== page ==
2018 population growth rate


Number of girls and women affected

3,780 women and girls are estimated to have undergone female genital cutting (FGC) in Ireland. The practice is not indigenous to Ireland, however it has been known to continue within some diaspora, refugee and immigrant populations.

Source: Akidwa

Type practised

The type of FGC practised by communities in Ireland is likely to be varied, depending on the traditions surrounding the practice within their ethnic group/country of heritage.


The average age at which girls living in Ireland have undergone FGC is unknown. Girls at risk may undergo FGC from birth, approximately up until the age of 16, depending on the traditional age of cutting within a specific ethnic group.


Varied. Girls living in Ireland may be at risk of undergoing the practice within the country, or overseas. This could be carried out by a medical practitioner, or by a traditional cutter.

Legal status

Illegal. Ireland passed The Criminal Justice (Female Genital Mutilation) Act 2012 making it a criminal offence for someone resident in Ireland to perform the practice, or to take a girl to another country to undergo FGC.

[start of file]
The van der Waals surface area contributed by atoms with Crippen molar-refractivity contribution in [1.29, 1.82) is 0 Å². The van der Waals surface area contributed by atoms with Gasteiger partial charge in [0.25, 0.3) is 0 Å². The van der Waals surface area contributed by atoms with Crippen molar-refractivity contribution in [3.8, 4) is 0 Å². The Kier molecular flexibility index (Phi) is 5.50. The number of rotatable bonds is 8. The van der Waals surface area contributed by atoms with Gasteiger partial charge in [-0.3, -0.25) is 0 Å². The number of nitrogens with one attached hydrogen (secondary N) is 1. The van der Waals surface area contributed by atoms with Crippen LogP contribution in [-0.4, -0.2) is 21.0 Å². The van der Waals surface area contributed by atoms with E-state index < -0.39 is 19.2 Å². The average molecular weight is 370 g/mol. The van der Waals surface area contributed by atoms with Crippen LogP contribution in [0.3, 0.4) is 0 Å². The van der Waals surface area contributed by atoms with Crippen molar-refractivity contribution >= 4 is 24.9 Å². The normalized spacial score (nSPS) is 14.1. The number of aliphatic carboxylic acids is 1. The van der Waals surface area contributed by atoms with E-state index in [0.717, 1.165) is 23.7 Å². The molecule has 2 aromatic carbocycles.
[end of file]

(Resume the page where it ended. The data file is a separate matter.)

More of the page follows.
National progress

  • 2011 – FGC was embedded into Children First National Guidance for Protection and Welfare of Children.
  • 2012 – Ireland introduced a law against FGC.
  • 2013 – FGC was recognised as a form of gender-based violence in programmes funded by Ireland’s One World, One Future policy.
  • 2015 – Ireland launched its second National Action Plan on Women, Peace and Security, the third pillar of which looked at support for FGC survivors.
  • 2015 – Ireland signed the Istanbul Convention, (the Council of Europe Convention on Preventing and Combating Violence against Women and Domestic Violence); the first convention to recognise that FGC occurs in Europe.
  • 2017 – Irish civil society launched a report “Towards a National Action Plan to Combat FGM 2016-2019”, coalesced by AkiDwA

Human Development Index ranking

4 in 2018 index, based on 2017 data.

Infant mortality rate

 3 deaths per 1,000 live births (2016).

Maternal mortality rate

8 deaths per 100,000 live births (2015).

Source: Human Development Index

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